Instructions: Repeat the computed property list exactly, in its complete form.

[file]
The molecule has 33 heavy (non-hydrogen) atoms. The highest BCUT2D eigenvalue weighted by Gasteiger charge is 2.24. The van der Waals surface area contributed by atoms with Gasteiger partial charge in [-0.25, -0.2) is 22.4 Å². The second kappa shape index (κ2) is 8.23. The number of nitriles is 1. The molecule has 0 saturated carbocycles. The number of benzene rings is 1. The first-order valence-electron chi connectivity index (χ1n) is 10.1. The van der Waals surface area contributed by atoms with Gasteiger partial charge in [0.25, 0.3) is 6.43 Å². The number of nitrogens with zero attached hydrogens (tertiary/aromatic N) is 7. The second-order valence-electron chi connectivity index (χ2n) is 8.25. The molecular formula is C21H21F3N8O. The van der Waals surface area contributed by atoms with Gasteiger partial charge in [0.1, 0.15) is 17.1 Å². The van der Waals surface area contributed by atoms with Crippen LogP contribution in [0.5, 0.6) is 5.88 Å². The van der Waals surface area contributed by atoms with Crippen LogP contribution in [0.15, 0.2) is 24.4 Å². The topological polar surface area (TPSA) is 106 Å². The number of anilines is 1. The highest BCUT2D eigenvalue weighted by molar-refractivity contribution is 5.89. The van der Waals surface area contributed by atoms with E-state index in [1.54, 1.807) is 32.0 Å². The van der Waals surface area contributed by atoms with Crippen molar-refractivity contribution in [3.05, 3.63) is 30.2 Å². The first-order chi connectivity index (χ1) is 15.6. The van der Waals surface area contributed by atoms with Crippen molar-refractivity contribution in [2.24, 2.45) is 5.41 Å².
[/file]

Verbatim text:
The molecule has 33 heavy (non-hydrogen) atoms. The highest BCUT2D eigenvalue weighted by Gasteiger charge is 2.24. The van der Waals surface area contributed by atoms with Gasteiger partial charge in [-0.25, -0.2) is 22.4 Å². The second kappa shape index (κ2) is 8.23. The number of nitriles is 1. The molecule has 0 saturated carbocycles. The number of benzene rings is 1. The first-order valence-electron chi connectivity index (χ1n) is 10.1. The van der Waals surface area contributed by atoms with Gasteiger partial charge in [0.25, 0.3) is 6.43 Å². The number of nitrogens with zero attached hydrogens (tertiary/aromatic N) is 7. The second-order valence-electron chi connectivity index (χ2n) is 8.25. The molecular formula is C21H21F3N8O. The van der Waals surface area contributed by atoms with Gasteiger partial charge in [0.1, 0.15) is 17.1 Å². The van der Waals surface area contributed by atoms with Crippen LogP contribution in [0.5, 0.6) is 5.88 Å². The van der Waals surface area contributed by atoms with Crippen LogP contribution in [0.15, 0.2) is 24.4 Å². The topological polar surface area (TPSA) is 106 Å². The number of anilines is 1. The highest BCUT2D eigenvalue weighted by molar-refractivity contribution is 5.89. The van der Waals surface area contributed by atoms with E-state index in [1.54, 1.807) is 32.0 Å². The van der Waals surface area contributed by atoms with Crippen molar-refractivity contribution in [3.05, 3.63) is 30.2 Å². The first-order chi connectivity index (χ1) is 15.6. The van der Waals surface area contributed by atoms with Crippen molar-refractivity contribution in [2.24, 2.45) is 5.41 Å².